True, that would be great if it was the goal. However, teachers have always had the ability to educate themselves with outside material to better inform inquisitive students. Not to mention giving references for outside of class.

It is clear that this bill was not put forth to allow enhanced science education, though it could be used as such. I repeat, a main proponent of the bill: The Discovery Institute. The same organization who built the Creation Museum in Kentucky, where they brain wash masses of children every day: http://www.creationmuseum.org/about" [Broken]
 
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  • #12
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...When textbooks are inadequate to address the questions raised by students, or when a teacher may find other materials that can enhance a lesson, they are able to bring in those materials and use them without being restricted to teaching only from a textbook that may inadequately cover the topic...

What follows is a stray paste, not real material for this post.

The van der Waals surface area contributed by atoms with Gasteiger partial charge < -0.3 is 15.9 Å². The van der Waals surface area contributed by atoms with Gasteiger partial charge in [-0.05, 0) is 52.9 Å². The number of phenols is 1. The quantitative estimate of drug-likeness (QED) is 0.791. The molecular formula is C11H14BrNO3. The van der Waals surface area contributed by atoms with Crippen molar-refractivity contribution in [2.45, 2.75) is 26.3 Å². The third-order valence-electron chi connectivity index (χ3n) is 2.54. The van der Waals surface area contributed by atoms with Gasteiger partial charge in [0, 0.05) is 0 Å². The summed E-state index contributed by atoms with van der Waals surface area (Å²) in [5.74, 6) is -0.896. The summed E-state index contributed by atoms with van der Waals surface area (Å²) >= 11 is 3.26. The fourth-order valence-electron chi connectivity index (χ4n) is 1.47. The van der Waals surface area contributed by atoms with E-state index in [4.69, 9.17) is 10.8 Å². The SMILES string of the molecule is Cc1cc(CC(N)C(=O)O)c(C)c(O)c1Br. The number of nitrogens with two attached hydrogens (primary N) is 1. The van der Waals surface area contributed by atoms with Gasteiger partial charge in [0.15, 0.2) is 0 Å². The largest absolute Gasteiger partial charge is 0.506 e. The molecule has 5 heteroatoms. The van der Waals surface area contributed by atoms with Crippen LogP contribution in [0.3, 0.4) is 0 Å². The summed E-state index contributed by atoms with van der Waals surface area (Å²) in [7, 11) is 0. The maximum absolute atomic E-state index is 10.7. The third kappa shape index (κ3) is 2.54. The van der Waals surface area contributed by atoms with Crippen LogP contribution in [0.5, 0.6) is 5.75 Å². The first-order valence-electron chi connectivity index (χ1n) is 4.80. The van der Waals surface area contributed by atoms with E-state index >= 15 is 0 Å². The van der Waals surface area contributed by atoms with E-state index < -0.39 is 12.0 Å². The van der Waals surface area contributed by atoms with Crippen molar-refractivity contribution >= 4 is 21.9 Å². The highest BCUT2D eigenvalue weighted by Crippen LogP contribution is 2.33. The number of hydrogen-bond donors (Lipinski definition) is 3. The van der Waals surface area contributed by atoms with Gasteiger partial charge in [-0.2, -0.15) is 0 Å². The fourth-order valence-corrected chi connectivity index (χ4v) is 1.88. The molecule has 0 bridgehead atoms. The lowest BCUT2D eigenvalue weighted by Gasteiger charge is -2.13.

Was that actually a problem? One that drove the bill forward?
 
  • #13
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Anyway, see for yourself:

A good history of the bill:
http://www.talk2action.org/story/2008/6/26/18920/8497" [Broken]

A great release by the Louisiana Coalition for Science:
http://lasciencecoalition.org/docs/Release_LFCS_NYT_Jindal_6.22.08.pdf" [Broken]
 
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  • #14
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I guess at this point we're depending on the science/biology teachers themselves to point to appropriate supplementary materials.